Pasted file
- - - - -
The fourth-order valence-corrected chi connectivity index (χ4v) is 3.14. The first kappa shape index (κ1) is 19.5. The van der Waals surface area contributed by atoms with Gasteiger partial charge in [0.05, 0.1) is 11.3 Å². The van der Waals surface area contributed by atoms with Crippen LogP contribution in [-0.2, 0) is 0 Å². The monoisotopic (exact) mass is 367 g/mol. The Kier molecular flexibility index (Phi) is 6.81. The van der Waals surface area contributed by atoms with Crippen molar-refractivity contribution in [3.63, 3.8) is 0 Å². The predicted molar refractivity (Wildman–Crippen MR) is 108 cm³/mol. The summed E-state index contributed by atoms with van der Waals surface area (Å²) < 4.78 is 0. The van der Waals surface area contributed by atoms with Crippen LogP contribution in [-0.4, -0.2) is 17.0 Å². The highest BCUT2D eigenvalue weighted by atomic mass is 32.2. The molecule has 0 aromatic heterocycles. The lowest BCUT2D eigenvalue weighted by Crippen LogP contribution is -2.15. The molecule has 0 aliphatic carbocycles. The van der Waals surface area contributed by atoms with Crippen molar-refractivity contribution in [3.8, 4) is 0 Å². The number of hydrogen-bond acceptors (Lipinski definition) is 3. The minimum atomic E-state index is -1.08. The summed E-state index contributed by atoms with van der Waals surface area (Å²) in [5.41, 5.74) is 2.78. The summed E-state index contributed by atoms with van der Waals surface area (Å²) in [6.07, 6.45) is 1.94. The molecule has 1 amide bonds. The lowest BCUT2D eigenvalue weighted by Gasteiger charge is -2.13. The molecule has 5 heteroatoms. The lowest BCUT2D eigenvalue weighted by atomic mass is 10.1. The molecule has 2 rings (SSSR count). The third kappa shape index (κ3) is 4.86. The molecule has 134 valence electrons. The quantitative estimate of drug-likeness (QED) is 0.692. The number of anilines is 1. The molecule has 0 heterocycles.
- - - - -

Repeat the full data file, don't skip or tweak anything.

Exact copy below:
The fourth-order valence-corrected chi connectivity index (χ4v) is 3.14. The first kappa shape index (κ1) is 19.5. The van der Waals surface area contributed by atoms with Gasteiger partial charge in [0.05, 0.1) is 11.3 Å². The van der Waals surface area contributed by atoms with Crippen LogP contribution in [-0.2, 0) is 0 Å². The monoisotopic (exact) mass is 367 g/mol. The Kier molecular flexibility index (Phi) is 6.81. The van der Waals surface area contributed by atoms with Crippen molar-refractivity contribution in [3.63, 3.8) is 0 Å². The predicted molar refractivity (Wildman–Crippen MR) is 108 cm³/mol. The summed E-state index contributed by atoms with van der Waals surface area (Å²) < 4.78 is 0. The van der Waals surface area contributed by atoms with Crippen LogP contribution in [-0.4, -0.2) is 17.0 Å². The highest BCUT2D eigenvalue weighted by atomic mass is 32.2. The molecule has 0 aromatic heterocycles. The lowest BCUT2D eigenvalue weighted by Crippen LogP contribution is -2.15. The molecule has 0 aliphatic carbocycles. The van der Waals surface area contributed by atoms with Crippen molar-refractivity contribution in [3.8, 4) is 0 Å². The number of hydrogen-bond acceptors (Lipinski definition) is 3. The minimum atomic E-state index is -1.08. The summed E-state index contributed by atoms with van der Waals surface area (Å²) in [5.41, 5.74) is 2.78. The summed E-state index contributed by atoms with van der Waals surface area (Å²) in [6.07, 6.45) is 1.94. The molecule has 1 amide bonds. The lowest BCUT2D eigenvalue weighted by Gasteiger charge is -2.13. The molecule has 5 heteroatoms. The lowest BCUT2D eigenvalue weighted by atomic mass is 10.1. The molecule has 2 rings (SSSR count). The third kappa shape index (κ3) is 4.86. The molecule has 134 valence electrons. The quantitative estimate of drug-likeness (QED) is 0.692. The number of anilines is 1. The molecule has 0 heterocycles.